Discretionary income rose by the fastest pace since November 2012 as consumers began to feel the benefits of a tentatively recovering economy.
Family spending power, as measured by the Asda income tracker, was up £5 a week year-on-year in February but remained below the all time high of £174 seen in January 2010.
Regular earnings growth (exc bonuses) was still below inflation at 1.3 per cent while food costs rose 1.8 per cent.
“Even though a further drop in things such as essential item inflation and the price of fuel may help to slightly ease the burden, confidence in a full recovery remains low,” said Andy Clarke, Asda President and CEO.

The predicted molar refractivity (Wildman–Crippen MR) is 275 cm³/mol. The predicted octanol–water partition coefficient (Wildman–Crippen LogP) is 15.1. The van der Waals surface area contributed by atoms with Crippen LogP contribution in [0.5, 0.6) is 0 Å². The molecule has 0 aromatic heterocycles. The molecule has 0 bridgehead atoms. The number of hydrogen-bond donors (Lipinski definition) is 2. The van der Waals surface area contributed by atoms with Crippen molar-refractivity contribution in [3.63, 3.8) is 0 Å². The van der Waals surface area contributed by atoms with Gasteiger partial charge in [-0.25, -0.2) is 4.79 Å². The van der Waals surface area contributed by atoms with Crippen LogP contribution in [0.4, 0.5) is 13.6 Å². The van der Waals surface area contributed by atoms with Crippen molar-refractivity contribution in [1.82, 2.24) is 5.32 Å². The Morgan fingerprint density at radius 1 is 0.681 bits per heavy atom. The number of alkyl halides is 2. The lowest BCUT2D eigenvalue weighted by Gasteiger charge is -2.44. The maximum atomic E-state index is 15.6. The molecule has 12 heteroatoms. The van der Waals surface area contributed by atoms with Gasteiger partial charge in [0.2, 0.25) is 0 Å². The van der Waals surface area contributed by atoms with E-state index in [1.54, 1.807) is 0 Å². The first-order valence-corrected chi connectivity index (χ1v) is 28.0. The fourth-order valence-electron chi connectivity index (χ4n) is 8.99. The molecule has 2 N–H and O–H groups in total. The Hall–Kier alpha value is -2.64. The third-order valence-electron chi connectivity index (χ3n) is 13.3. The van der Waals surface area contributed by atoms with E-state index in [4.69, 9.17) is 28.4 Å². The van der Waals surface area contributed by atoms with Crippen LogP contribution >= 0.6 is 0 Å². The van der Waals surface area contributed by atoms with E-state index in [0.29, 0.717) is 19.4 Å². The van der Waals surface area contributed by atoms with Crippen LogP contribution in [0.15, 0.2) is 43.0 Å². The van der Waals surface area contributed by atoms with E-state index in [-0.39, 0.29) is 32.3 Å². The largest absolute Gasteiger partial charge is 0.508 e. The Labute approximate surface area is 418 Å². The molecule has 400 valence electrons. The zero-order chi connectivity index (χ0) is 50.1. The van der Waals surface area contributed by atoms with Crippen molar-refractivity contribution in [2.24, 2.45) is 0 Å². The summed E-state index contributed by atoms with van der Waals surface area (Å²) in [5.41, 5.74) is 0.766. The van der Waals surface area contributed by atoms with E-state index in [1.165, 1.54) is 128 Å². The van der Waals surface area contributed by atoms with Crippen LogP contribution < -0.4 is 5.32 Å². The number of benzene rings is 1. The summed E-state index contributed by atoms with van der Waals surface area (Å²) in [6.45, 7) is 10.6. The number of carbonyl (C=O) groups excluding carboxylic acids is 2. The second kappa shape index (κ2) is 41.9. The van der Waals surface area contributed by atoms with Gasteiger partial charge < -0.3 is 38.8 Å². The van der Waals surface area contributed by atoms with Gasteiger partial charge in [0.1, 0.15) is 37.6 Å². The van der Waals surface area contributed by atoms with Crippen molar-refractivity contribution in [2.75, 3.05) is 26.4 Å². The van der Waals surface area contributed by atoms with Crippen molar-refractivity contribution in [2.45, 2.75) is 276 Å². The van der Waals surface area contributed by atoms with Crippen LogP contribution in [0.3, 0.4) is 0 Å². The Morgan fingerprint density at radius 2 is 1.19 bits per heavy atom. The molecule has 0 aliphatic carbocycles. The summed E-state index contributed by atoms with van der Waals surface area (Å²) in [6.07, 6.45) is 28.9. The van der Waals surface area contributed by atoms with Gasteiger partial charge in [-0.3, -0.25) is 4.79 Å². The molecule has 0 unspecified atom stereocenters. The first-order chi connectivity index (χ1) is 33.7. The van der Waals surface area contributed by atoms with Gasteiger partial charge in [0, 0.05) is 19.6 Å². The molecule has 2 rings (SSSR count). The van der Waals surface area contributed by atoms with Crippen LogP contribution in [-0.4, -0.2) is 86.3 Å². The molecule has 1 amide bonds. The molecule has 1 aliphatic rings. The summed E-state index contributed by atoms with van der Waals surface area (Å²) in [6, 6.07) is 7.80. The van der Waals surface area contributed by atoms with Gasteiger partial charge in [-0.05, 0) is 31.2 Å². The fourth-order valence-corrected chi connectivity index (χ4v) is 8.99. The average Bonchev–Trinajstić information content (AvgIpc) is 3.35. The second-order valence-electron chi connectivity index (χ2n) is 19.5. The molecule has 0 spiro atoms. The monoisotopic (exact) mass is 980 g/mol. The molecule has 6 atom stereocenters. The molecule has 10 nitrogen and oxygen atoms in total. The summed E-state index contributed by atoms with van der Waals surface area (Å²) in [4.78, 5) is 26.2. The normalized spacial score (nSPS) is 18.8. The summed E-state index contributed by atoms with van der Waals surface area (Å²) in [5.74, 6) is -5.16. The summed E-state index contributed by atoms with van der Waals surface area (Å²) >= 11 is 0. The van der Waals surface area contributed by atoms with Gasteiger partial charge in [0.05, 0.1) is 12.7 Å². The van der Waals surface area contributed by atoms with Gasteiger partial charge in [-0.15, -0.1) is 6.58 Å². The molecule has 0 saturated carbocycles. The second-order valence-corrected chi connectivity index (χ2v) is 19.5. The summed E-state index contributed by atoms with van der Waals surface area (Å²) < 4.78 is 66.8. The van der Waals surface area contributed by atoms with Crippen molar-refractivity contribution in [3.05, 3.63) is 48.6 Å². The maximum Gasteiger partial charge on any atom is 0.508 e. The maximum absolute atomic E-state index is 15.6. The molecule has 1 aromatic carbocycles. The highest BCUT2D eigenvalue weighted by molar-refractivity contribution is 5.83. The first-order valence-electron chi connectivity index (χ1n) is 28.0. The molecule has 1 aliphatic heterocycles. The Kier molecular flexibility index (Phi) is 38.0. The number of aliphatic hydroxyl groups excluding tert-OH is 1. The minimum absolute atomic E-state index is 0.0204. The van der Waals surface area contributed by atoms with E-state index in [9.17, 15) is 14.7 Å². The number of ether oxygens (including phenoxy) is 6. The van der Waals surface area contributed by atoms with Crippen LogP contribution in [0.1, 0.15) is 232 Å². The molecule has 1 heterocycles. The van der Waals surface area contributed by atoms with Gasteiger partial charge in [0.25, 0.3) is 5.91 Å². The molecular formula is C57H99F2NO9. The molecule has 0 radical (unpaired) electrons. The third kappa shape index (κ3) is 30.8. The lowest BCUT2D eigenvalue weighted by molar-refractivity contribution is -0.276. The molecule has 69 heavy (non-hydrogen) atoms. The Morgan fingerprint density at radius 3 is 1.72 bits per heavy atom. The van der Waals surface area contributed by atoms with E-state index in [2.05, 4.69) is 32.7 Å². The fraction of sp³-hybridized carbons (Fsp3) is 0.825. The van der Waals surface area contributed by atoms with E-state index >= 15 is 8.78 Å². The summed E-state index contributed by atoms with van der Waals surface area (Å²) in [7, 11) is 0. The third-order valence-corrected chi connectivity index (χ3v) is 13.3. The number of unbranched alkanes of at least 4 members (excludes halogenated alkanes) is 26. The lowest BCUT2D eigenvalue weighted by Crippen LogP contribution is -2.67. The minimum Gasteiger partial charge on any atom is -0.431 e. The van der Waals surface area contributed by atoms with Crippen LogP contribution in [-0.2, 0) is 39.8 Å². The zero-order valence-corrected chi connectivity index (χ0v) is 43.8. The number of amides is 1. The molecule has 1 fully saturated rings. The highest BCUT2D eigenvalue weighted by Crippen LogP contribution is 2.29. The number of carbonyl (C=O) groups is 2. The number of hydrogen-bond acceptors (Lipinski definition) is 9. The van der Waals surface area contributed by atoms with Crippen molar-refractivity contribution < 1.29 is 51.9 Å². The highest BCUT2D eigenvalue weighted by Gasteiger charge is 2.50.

The income tracker takes a consumers’ total household income (wages, investment income, pensions), subtracts taxes and cost of living (food, clothing, transport etc) resulting in a ‘family spending power’ figure.
He added: “The budget has addressed some concerns around spiraling energy bills and childcare costs… but these benefits now need to reach the pockets of customers throughout the UK to truly make a difference.”
Rob Harbron, Senior Economist, Cebr commented: “The slowdown in inflation is helping to ease the pressure on household budgets, while the economic recovery is finally starting to feed through into wage growth, which is now starting to accelerate.”